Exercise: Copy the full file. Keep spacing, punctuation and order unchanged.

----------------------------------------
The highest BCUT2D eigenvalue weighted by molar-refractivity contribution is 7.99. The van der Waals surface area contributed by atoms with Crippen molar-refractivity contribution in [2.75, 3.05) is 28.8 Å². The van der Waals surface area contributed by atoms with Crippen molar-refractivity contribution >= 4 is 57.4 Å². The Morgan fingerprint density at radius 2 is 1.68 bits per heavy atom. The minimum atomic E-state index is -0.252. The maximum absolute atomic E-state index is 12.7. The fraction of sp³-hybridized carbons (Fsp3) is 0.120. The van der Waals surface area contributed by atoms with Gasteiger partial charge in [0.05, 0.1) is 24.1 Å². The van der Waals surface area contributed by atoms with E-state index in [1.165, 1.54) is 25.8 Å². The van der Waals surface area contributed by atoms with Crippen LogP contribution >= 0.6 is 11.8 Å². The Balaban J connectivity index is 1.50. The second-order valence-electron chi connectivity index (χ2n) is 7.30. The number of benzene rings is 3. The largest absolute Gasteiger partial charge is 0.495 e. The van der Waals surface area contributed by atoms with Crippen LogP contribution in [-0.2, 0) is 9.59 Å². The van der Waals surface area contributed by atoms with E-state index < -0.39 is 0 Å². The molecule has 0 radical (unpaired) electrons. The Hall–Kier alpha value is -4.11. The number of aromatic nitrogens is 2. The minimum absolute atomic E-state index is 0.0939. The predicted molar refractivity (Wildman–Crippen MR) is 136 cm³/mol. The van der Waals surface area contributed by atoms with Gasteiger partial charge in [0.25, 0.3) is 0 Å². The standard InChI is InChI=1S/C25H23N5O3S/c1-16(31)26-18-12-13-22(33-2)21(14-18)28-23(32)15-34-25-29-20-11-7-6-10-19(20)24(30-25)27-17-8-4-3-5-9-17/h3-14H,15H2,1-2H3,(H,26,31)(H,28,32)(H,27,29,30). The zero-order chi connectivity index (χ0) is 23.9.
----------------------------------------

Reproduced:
The highest BCUT2D eigenvalue weighted by molar-refractivity contribution is 7.99. The van der Waals surface area contributed by atoms with Crippen molar-refractivity contribution in [2.75, 3.05) is 28.8 Å². The van der Waals surface area contributed by atoms with Crippen molar-refractivity contribution >= 4 is 57.4 Å². The Morgan fingerprint density at radius 2 is 1.68 bits per heavy atom. The minimum atomic E-state index is -0.252. The maximum absolute atomic E-state index is 12.7. The fraction of sp³-hybridized carbons (Fsp3) is 0.120. The van der Waals surface area contributed by atoms with Gasteiger partial charge in [0.05, 0.1) is 24.1 Å². The van der Waals surface area contributed by atoms with E-state index in [1.165, 1.54) is 25.8 Å². The van der Waals surface area contributed by atoms with Crippen LogP contribution >= 0.6 is 11.8 Å². The Balaban J connectivity index is 1.50. The second-order valence-electron chi connectivity index (χ2n) is 7.30. The number of benzene rings is 3. The largest absolute Gasteiger partial charge is 0.495 e. The van der Waals surface area contributed by atoms with Crippen LogP contribution in [-0.2, 0) is 9.59 Å². The van der Waals surface area contributed by atoms with E-state index < -0.39 is 0 Å². The molecule has 0 radical (unpaired) electrons. The Hall–Kier alpha value is -4.11. The number of aromatic nitrogens is 2. The minimum absolute atomic E-state index is 0.0939. The predicted molar refractivity (Wildman–Crippen MR) is 136 cm³/mol. The van der Waals surface area contributed by atoms with Gasteiger partial charge in [0.25, 0.3) is 0 Å². The standard InChI is InChI=1S/C25H23N5O3S/c1-16(31)26-18-12-13-22(33-2)21(14-18)28-23(32)15-34-25-29-20-11-7-6-10-19(20)24(30-25)27-17-8-4-3-5-9-17/h3-14H,15H2,1-2H3,(H,26,31)(H,28,32)(H,27,29,30). The zero-order chi connectivity index (χ0) is 23.9.